So how about apps? Well, Steve Jobs summons Scott Forstall for this and the first thing he mentioned was out-of-the-box compatibility with existing iPhone apps, which will be able to run in its original resolution, but also with an inflated resolution without app modification. That's pretty good for consumers, I have to admit. But how about game performance especially in the larger resolution display?

HELL, how do you even play Tap Tap Revenge, or, I don't know, LABYRINTH with this huge device? Wouldn't it hurt? I don't know.

Well, looks like racing games don't get affected by the resolution inflation. The Sims 3 would run VERY well on this, I have to admit, but an inflated one would be much more appreciated.

Apple will also be releasing the SDK today, and it will even include an iPad simulator, which will definitely be welcomed by developers.

Now Scott goes on to highlighting some iPad-specific apps this time, all developed in 2 short weeks.

Gameloft has rewired NOVA to be more user-friendly for the iPad gamers.

They've added a mini-map, control customization and even a shortcut to throw grenades. Heck, there's even "simultaneous target shooting" which is actually kind of cool to be honest.

Still, ain't the controls gonna be awkward?

New York Times:
This was certainly a given. I mean, huge screen equals a pretty nice display for news reading.

Includes iPhone syncing too.

Brushes is a cool app that has spawned some pretty amazing works of art. And with the iPad, Brushes just seems like an undoubtedly great fit.

Apparently, iPad OS is iPhone OS 3.2, thus the weird delay between OS firmwares.

Even cooler: the iPad version of the Brushes app is also able to playback the actual painstaking process of drawing the actual picture!

Electronic Arts:
Need for Speed Shift is being demoed and it looks quite pretty.

EA has also added some new gameplay mechanics, and it can even go hyperspeed. Phew.

I'm not a fan of Major League Baseball, but apparently, it is a popular sports app in the US, so okay.

Go stats-happy while you watch a video highlight.

Scott Forstall leaves and Jobs comes back. And he introduces the big elephant in the room, the e-book reader called iBooks.

It looks very good, and you can even look at two pages at once without the disturbing flashes of e-ink displays.

And Apple has also developed an e-book store exclusively for the device called the iBooks Store, with 5 major publishers on board.

Now Jobs demoes the buying process, and it's pretty much similar to iTunes. It is simple, but visually stunning to look at, lol.

And to think that Steve Jobs once said, "People don't read books anymore."

Flipping pages is like flipping the page of an actual book. As in swipe. One of the subtler touches include font switching, font size changing, and even the option to just stop flipping the page halfway, as if you're readying yourself to get to the next page while you finish up that last sentence.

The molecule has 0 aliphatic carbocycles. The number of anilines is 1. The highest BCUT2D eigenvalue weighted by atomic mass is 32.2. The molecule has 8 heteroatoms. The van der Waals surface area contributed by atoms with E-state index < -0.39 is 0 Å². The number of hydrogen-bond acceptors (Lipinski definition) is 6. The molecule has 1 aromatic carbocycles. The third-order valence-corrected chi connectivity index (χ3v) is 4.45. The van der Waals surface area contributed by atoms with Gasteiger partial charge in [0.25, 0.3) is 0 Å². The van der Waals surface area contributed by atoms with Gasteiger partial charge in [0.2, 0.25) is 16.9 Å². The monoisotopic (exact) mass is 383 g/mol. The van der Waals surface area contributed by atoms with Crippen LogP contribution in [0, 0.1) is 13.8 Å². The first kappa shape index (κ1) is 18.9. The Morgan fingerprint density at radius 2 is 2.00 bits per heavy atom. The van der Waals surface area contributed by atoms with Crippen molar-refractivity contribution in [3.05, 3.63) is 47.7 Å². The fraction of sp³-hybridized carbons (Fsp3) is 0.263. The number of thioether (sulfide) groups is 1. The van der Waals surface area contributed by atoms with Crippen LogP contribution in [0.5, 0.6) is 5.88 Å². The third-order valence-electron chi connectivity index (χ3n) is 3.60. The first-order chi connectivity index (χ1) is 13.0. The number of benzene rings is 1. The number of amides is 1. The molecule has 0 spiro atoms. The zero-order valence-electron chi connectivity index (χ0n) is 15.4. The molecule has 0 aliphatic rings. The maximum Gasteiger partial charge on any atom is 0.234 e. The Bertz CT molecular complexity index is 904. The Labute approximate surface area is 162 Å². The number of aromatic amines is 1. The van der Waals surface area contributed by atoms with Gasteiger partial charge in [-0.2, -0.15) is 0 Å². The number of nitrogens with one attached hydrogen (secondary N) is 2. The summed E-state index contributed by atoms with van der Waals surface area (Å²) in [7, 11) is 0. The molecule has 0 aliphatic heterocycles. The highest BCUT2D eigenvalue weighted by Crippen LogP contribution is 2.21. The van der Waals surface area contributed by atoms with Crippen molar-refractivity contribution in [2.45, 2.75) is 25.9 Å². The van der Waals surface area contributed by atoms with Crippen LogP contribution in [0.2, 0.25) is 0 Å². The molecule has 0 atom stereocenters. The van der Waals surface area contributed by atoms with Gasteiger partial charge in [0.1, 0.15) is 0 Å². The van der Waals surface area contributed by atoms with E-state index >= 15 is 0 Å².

Apple uses the ePub format, which is NOT proprietary. -insert smiley here-

Next iPad app: iWork.

Apparently, there was a bit of apprehension when the idea first came up, since iWork was pretty intensive.
However, they pulled it off, and... WOW. This is killer.

Phil Schiller will be speaking about this one though, but whatever. I want to see this thing in action!

Hello new Keynote.

Hello new Pages.

Hello new Numbers.

They look sick. You simply need to see this in action...

Multi-touch wowsers. There's even a few effects, even Magic Move. Microsoft Office Mobile does not hold a candle to this.

Next up, Pages.

Excellent page navigation, and even word wrap. This... this is awesome.

Lastly, Numbers.

Sheets are displayed in tabs on top, and there's even a data entry keyboard which gives access to formulas and commands. And yes, there are a lot of functions built in.

I'm not even a big fan of Numbers nor Excel, but this just looks like... fun.

iWork is basically the iPad's killer app. Color me wowed. They'll only cost $9.99 each too and even have compatibility with the Mac versions and connect to projectors!

The iPad will apparently be also able to restore from your iPhone backup too, not a surprise. Now Jobs switches to the topic of wireless networks.

OK, there's WiFi obviously.

But there's also 3G.

The plans: 250MB per month for $15, and unlimited data for just $30. Alas, it's AT&T powered over there, but I'm optimistic that Globe will be able to handle this device as well.

But the great thing is that the 3G need not be activated through a computer, and the contract is prepaid so there's NO contract.

And now, there's international plans, and hopefully, Apple gets those deals done by June. So, iPad models sold here will NOT come with any sim, any sim can be inserted for use with any iPad sold in the Philippines, and that is unprecedented... AND AWESOME.

All in all, the things that wow me include: iWork and always-on 3G. E-books? Hmm...

Now Jobs talks pricing. "If you listen to the pundits, we're gonna price it for a thousand dollars, which is code for 999. When we set out to develop the iPad, we not only had ambitious technical and user interface goals, but also an aggressive price range because we want to put it in the hands of many people. We have met our cost goals."

The iPad will start at...

FOUR HUNDRED NINETY NINE DOLLARS. That is 23 thousand pesos. A pretty fair price considering.

But 16GB? And $130 additional for the 3G model? Err...

Still, the iPad will also be available in 32 and 64 gigabyte models, but that's an even bigger bag of hurt.

Next: Accessories.

There's gonna be a dock that'll both charge your iPad and even make your iPad a digital photo frame.

However, there's also a keyboard dock.

And there's even a functionally fashionable case that also serves as a great dock for video and typing.

Next, a video for the iPad starring Jonathan Ives.

"Do we have what it takes to carve a third product category? Well, I think we've done it. The iPad is our most advanced technology in a magical and revolutionary device at an unbelievable price."

Phew, that was quite the keynote. In his last remarks, Steve invites the media for the hands-on and for the Q&A. And the event is over.

More thoughts on the iPad, tomorrow.